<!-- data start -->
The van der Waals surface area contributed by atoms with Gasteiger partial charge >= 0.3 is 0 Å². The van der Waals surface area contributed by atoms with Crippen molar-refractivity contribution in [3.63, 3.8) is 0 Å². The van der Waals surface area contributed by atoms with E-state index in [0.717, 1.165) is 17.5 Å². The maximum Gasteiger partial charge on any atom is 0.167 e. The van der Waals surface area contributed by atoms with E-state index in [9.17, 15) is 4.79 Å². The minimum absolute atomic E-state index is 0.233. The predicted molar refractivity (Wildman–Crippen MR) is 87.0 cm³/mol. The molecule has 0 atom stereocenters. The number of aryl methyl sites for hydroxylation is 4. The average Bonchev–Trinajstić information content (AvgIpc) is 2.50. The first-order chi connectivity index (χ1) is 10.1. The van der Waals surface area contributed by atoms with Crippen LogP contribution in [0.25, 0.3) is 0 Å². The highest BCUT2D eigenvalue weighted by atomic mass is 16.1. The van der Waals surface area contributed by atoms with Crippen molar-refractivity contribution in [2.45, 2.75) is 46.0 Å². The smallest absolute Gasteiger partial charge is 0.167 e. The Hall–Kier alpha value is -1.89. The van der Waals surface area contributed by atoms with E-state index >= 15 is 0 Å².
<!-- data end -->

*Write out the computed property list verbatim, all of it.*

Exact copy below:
The van der Waals surface area contributed by atoms with Gasteiger partial charge >= 0.3 is 0 Å². The van der Waals surface area contributed by atoms with Crippen molar-refractivity contribution in [3.63, 3.8) is 0 Å². The van der Waals surface area contributed by atoms with E-state index in [0.717, 1.165) is 17.5 Å². The maximum Gasteiger partial charge on any atom is 0.167 e. The van der Waals surface area contributed by atoms with E-state index in [9.17, 15) is 4.79 Å². The minimum absolute atomic E-state index is 0.233. The predicted molar refractivity (Wildman–Crippen MR) is 87.0 cm³/mol. The molecule has 0 atom stereocenters. The number of aryl methyl sites for hydroxylation is 4. The average Bonchev–Trinajstić information content (AvgIpc) is 2.50. The first-order chi connectivity index (χ1) is 10.1. The van der Waals surface area contributed by atoms with Crippen LogP contribution in [0.25, 0.3) is 0 Å². The highest BCUT2D eigenvalue weighted by atomic mass is 16.1. The van der Waals surface area contributed by atoms with Crippen molar-refractivity contribution in [2.45, 2.75) is 46.0 Å². The smallest absolute Gasteiger partial charge is 0.167 e. The Hall–Kier alpha value is -1.89. The van der Waals surface area contributed by atoms with E-state index >= 15 is 0 Å².